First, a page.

A couple of animal-related diseases leapt into view in recent weeks. Multiple cases of distemper were found in wildlife — especially raccoons — both in the City of Santa Barbara and in South County areas. And four in a “sentinel” chicken flock near Solvang tested positive for West Nile virus.
The distemper virus is highly contagious to dogs — but not people — causing respiratory, gastrointestinal, and nervous-system symptoms. Affected raccoons appear to move slowly, stumble, or seem blind or confused. The virus is spread through bodily secretions, and unvaccinated domestic dogs can become infected. In addition to raccoons, canine distemper affects foxes, coyotes, skunks, weasels, ferrets and other carnivores. Call City Animal Control at (805) 963-1513 or County Animal Services at (805) 681-5285 if you spot a wild animal that seems affected.
A low-cost vaccine clinic for dogs takes place at Santa Barbara Eagles Lodge at 923 Bath Street, hosted by CARE4Paws, on Sunday, October 22, 11 a.m.-2 p.m. Rabies, distemper, and other vaccines are offered.
Near the wastewater treatment plant in the Santa Ynez Valley, the county’s Mosquito and Vector Management District keeps a flock of “sentinel” chickens that are tested regularly for West Nile virus, among other mosquito-borne diseases. A positive result was found early in October, the first one for the year. West Nile can affect humans, as well as birds, horses, and other animals. Human-to-human transmission does not occur.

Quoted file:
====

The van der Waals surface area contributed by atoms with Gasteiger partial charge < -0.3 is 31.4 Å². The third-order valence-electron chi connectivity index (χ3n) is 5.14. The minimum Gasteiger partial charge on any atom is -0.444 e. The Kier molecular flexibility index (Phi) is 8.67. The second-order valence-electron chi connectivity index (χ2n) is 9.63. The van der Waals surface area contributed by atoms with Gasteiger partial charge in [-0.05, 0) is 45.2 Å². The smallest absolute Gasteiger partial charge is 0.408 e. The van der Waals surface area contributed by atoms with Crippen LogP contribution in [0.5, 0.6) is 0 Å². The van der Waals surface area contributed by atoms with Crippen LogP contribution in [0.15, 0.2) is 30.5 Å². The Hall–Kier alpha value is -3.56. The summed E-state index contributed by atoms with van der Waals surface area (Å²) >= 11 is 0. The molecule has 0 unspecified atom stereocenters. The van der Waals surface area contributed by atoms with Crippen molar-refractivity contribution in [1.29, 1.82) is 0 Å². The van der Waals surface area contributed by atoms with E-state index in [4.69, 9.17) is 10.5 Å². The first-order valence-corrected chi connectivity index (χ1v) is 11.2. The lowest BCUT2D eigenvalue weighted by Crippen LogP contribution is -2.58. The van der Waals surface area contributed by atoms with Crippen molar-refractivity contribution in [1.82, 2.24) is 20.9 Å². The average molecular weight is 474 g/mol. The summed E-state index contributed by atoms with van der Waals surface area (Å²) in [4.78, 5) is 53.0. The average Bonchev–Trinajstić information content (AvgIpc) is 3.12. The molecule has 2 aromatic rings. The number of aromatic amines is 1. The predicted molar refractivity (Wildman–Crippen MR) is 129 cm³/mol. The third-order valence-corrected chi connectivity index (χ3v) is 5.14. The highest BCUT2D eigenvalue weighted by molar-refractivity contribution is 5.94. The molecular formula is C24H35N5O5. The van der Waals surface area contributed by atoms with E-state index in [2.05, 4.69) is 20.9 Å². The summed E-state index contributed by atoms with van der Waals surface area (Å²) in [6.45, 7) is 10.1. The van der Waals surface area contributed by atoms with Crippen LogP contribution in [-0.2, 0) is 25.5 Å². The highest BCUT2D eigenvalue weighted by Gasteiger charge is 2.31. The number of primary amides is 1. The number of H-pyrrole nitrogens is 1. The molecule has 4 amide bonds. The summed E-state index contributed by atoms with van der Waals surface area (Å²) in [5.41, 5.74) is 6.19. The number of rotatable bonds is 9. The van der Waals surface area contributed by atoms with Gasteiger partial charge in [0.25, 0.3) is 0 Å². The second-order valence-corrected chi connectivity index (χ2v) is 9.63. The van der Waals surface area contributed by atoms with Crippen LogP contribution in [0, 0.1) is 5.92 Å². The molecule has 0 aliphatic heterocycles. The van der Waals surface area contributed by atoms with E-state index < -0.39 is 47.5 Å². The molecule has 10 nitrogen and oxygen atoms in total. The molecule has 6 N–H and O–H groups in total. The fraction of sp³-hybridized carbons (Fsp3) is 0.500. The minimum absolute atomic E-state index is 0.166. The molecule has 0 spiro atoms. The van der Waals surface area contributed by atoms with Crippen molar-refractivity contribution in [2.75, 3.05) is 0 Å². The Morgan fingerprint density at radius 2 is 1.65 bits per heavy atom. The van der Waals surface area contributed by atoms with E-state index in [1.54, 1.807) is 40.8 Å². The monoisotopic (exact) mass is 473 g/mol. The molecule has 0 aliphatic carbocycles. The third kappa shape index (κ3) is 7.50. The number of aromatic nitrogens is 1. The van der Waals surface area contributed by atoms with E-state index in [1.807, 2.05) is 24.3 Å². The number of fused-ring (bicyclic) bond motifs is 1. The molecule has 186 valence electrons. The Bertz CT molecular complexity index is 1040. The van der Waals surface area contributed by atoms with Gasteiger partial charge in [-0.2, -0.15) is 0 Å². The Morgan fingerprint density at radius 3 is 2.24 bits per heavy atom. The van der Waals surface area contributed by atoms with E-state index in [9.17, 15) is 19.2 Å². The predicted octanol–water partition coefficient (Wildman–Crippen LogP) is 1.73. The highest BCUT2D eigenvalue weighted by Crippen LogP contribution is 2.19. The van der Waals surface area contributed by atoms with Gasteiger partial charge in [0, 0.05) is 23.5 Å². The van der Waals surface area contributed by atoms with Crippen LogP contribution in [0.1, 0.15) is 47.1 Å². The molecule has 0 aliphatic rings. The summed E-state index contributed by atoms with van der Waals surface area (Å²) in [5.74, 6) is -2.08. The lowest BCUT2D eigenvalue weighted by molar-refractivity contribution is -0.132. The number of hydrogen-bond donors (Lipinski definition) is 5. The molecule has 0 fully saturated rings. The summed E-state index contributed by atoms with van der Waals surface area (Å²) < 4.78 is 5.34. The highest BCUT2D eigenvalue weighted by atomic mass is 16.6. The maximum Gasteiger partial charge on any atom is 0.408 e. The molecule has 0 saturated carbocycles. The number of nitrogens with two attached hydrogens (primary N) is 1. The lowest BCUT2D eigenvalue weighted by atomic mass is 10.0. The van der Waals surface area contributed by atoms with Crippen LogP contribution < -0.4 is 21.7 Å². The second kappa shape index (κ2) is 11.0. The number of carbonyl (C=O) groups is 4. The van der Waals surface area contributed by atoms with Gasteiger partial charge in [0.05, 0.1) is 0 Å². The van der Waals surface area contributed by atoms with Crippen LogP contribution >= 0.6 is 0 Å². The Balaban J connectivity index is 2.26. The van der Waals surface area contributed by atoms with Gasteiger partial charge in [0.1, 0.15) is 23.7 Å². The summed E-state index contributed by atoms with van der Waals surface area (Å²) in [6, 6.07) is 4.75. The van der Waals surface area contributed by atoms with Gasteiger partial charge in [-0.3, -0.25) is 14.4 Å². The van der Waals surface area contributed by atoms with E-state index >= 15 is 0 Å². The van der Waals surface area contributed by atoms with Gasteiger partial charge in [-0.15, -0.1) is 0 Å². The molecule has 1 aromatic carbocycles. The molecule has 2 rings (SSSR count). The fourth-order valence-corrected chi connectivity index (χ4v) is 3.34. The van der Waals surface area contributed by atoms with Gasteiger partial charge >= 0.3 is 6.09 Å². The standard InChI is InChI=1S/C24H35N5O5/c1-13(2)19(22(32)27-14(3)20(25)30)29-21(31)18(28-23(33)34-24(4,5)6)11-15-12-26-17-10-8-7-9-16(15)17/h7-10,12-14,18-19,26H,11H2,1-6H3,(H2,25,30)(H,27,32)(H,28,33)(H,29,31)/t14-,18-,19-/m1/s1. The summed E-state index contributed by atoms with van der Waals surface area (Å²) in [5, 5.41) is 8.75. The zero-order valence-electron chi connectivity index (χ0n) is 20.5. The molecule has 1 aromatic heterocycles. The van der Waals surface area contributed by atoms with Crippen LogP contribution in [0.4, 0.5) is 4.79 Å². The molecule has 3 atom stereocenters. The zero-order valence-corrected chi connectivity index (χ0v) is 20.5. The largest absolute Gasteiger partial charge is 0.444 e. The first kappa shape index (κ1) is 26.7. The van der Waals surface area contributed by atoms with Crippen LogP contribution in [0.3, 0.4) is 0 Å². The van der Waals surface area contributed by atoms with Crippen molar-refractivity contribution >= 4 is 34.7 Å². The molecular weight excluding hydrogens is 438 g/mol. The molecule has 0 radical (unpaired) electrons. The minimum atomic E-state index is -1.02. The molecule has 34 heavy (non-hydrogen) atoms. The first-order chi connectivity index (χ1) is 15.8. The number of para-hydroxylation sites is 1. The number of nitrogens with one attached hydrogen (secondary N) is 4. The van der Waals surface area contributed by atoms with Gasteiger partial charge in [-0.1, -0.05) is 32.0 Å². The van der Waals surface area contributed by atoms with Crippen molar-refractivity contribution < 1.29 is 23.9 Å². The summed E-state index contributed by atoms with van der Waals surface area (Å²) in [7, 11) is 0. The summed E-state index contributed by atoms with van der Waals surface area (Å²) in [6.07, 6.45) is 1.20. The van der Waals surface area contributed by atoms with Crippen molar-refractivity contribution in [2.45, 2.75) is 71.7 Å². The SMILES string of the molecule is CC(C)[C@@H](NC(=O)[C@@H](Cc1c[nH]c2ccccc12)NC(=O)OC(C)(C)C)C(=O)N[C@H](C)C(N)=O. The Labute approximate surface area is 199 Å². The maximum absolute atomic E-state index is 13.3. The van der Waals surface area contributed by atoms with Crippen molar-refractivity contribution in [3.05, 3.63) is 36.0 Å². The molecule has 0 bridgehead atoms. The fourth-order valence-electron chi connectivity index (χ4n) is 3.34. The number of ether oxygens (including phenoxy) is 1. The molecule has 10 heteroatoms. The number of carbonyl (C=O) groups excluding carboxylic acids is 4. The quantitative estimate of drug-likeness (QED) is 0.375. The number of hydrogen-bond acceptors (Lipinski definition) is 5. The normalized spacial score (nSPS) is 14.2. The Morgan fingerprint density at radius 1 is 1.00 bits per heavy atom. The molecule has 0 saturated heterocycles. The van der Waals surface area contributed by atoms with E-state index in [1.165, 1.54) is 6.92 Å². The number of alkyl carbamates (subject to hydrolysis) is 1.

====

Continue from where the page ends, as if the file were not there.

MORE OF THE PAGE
The people most at risk for serious effects of West Nile infection are the elderly and those with suppressed immune systems. Mild symptoms are fever, headache, and body aches for a few days, though many who are bit show no symptoms at all. In 18 California counties, 211 human cases have been reported this year, and eight have been fatal.
Vector Control is conducting mosquito management efforts near Solvang and advises residents to eliminate standing water, keep screens on windows, and wear long sleeves and pants outdoors, especially during dusk and dawn when the mosquitoes are most active. Veterinarians can vaccinate horses against the disease. There is currently no specific human vaccine for West Nile.